After much searching last night, with the help of the barge association website, Bob finally found the tide times page for the Bovenschelde. From there, in tandem with the small table in our Belgian Waterway book, it was possible to calculate high tide at the Winton Lock.
Requiring the high tide to experience an easy trip up the Bovenschelde, with only a short 7kms to the lock, it was a slow start to the day since the peak wouldn’t take place until 13:00.
If one has a choice, the Winton Lock is the far better option to that smaller much older one at Klein Willebroek.
On our way, the industrial landscape soon behind us, green thickets of bush lined both banks of the meandering brown river making for the most pleasant of afternoons.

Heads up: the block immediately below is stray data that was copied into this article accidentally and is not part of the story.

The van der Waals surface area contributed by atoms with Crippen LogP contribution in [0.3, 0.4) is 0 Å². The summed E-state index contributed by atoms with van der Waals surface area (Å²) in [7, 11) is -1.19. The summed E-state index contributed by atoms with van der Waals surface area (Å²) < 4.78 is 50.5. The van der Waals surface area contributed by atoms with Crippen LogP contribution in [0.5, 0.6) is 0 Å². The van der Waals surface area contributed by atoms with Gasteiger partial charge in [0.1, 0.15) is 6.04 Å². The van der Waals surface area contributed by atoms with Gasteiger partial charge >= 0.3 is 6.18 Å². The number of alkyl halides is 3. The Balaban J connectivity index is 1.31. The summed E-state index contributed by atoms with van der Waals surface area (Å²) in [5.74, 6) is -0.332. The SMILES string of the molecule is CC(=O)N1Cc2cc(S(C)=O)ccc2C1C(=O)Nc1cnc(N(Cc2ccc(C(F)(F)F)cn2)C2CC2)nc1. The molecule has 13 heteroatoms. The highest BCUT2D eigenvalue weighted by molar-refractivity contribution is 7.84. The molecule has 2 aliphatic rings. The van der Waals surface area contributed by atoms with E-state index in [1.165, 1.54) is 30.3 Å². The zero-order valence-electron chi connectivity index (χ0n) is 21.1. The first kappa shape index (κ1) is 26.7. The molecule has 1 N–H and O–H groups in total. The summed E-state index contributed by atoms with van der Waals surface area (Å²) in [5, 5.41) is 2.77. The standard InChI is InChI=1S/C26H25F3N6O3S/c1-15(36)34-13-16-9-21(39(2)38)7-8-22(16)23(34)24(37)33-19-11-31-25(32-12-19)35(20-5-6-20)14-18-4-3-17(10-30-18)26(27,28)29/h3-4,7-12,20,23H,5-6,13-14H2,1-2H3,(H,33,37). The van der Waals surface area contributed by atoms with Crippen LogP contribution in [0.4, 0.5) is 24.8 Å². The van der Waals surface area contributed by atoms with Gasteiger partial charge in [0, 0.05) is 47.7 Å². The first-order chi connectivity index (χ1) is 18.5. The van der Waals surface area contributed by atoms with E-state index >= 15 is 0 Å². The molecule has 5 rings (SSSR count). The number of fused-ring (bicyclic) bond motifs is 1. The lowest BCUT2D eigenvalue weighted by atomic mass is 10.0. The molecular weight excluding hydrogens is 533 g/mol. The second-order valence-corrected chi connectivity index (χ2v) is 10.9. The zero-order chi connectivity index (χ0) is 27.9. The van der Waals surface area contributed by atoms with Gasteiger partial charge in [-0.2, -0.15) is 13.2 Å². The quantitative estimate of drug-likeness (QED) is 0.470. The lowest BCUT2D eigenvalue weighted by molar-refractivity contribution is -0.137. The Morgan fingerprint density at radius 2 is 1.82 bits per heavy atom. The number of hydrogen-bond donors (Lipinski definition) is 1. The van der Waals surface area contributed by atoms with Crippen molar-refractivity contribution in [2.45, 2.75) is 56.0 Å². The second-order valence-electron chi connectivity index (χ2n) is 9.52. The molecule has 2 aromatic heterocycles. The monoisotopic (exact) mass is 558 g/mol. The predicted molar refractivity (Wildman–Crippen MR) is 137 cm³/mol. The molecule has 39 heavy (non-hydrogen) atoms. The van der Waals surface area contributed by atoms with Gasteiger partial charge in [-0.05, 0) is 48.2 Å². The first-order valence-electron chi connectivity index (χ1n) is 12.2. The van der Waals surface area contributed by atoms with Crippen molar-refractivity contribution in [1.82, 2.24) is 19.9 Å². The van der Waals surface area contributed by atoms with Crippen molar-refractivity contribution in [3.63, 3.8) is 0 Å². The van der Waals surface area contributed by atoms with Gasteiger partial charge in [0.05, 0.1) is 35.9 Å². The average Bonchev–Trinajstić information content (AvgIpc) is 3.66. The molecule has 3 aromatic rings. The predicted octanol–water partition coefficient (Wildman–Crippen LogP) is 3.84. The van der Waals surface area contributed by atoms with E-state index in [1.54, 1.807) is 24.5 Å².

Over the ensuing hours, with a pace of around 3km/hr – the river that was – Gratis sat at a speed of around 13.5km/hr, and we both found it to be a much pleasanter experience than that upon the Garonne in 2015.
(As one moves further inland upon a tidal river, the pace of the water slows. Had we been in Antwerp which is close to the river’s mouth, the speed of the water would have been significantly faster. In addition, the time of the tide has to be considered. The first and last hours of the six hour cycle are the slowest, whilst the third and fourth are the fastest.)
Late afternoon upon us, having made the decision not to tie up on a river mooring, we passed through the Dendermonde Lock into the peaceful Dender Canal. An exquisitely beautiful waterway, we decided it is a must to do. A short two kilometres further on, Gratis was moored at the pontoon provided for passing cruisers and readied for the evening. This will be our port of stay for the coming days.